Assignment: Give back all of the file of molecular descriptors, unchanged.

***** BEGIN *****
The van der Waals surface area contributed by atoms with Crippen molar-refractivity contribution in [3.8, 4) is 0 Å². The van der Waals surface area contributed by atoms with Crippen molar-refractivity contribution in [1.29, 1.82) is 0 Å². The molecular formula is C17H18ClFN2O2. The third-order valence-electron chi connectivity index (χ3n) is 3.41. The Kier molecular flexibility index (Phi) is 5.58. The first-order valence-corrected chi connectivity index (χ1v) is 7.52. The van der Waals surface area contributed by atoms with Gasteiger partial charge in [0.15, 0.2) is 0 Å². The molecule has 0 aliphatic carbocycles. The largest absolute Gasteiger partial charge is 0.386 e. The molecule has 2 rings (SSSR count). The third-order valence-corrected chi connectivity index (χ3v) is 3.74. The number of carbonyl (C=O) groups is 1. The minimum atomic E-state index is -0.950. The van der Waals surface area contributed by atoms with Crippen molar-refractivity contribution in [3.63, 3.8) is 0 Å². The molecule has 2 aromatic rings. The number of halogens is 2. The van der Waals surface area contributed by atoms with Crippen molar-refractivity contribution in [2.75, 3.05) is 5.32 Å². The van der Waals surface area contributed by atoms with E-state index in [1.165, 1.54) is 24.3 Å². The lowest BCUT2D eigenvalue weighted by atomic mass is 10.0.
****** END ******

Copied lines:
The van der Waals surface area contributed by atoms with Crippen molar-refractivity contribution in [3.8, 4) is 0 Å². The van der Waals surface area contributed by atoms with Crippen molar-refractivity contribution in [1.29, 1.82) is 0 Å². The molecular formula is C17H18ClFN2O2. The third-order valence-electron chi connectivity index (χ3n) is 3.41. The Kier molecular flexibility index (Phi) is 5.58. The first-order valence-corrected chi connectivity index (χ1v) is 7.52. The van der Waals surface area contributed by atoms with Gasteiger partial charge in [0.15, 0.2) is 0 Å². The molecule has 0 aliphatic carbocycles. The largest absolute Gasteiger partial charge is 0.386 e. The molecule has 2 rings (SSSR count). The third-order valence-corrected chi connectivity index (χ3v) is 3.74. The number of carbonyl (C=O) groups is 1. The minimum atomic E-state index is -0.950. The van der Waals surface area contributed by atoms with Crippen molar-refractivity contribution in [3.63, 3.8) is 0 Å². The molecule has 2 aromatic rings. The number of halogens is 2. The van der Waals surface area contributed by atoms with Crippen molar-refractivity contribution in [2.75, 3.05) is 5.32 Å². The van der Waals surface area contributed by atoms with E-state index in [1.165, 1.54) is 24.3 Å². The lowest BCUT2D eigenvalue weighted by atomic mass is 10.0.